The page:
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Uvular stop

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Title: Uvular stop  
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Subject: Uvular consonants, Plosives, Proto-Austronesian language, Old Chinese phonology, Reconstructions of Old Chinese
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Uvular stop

In phonetics and phonology, a uvular stop is a type of consonantal sound, made with the back of the tongue in contact the uvula, which hangs down in front of the throat (hence uvular), held tightly enough to block the passage of air (hence a stop consonant).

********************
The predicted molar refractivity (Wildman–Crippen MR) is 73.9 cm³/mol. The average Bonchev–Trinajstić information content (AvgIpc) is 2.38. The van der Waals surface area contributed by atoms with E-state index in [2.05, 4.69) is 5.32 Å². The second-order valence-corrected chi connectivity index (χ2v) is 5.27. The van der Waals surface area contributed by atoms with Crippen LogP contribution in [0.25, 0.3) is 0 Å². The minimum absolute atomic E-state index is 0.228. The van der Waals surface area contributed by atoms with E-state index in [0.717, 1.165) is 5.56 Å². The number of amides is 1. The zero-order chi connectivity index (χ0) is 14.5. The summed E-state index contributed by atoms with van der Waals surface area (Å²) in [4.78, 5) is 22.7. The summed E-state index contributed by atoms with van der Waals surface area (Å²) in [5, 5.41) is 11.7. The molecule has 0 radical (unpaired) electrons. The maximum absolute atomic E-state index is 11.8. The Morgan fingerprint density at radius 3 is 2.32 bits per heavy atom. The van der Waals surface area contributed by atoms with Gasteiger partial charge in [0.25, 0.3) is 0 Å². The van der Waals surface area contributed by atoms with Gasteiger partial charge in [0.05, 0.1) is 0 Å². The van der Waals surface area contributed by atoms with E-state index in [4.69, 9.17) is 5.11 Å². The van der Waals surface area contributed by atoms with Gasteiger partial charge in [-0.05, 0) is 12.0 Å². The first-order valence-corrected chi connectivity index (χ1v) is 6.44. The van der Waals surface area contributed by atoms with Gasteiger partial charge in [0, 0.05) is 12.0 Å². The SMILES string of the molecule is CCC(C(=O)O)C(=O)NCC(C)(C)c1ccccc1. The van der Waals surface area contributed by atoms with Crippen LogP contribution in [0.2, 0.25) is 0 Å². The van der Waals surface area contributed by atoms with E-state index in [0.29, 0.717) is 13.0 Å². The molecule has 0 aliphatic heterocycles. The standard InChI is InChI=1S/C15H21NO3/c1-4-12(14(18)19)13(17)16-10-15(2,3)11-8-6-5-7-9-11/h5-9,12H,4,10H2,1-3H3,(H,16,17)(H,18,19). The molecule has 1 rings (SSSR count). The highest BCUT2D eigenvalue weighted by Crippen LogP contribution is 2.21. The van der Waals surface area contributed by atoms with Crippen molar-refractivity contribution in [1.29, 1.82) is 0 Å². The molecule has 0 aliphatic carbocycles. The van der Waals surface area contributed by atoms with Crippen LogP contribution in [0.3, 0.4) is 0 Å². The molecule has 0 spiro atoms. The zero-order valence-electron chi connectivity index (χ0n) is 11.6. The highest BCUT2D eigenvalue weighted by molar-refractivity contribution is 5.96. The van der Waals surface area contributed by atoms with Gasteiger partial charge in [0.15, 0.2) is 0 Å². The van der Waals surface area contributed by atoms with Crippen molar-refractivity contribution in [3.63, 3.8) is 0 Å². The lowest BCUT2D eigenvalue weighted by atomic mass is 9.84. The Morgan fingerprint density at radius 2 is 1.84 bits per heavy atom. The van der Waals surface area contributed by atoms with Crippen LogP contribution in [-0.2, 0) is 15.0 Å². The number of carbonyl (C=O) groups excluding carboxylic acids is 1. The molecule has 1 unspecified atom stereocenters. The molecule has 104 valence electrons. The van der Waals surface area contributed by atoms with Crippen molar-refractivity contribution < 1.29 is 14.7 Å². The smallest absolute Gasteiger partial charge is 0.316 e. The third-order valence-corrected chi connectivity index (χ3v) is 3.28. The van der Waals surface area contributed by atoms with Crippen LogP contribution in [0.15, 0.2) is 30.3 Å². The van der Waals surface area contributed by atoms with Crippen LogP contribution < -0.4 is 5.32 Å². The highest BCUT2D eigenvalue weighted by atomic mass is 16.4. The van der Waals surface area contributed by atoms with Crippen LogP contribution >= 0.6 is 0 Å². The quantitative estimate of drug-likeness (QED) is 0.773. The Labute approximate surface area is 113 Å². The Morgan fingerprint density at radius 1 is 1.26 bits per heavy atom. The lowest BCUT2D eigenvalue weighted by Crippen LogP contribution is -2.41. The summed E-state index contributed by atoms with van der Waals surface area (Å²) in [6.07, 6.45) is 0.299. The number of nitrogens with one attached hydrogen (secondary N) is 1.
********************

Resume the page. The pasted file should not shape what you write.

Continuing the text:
Uvular stops are acoustically similar to but less common than the velar stops (e.g. [k] and [ɡ]), and do not occur in English. Uvular stops are common in certain parts of the world, e.g. the Caucasian languages and the Pacific Northwest languages of North America. However, they are unattested in the European languages (outside of a few peripheral areas such as the Caucasus).

The most common sound is the voiceless stop [q]. This sound is well known in Arabic, and occurs (at least in Standard Arabic) in words such as Quran (Koran), Qatar, and Al-Qahira (Arabic for Cairo). More generally, several kinds are distinguished:

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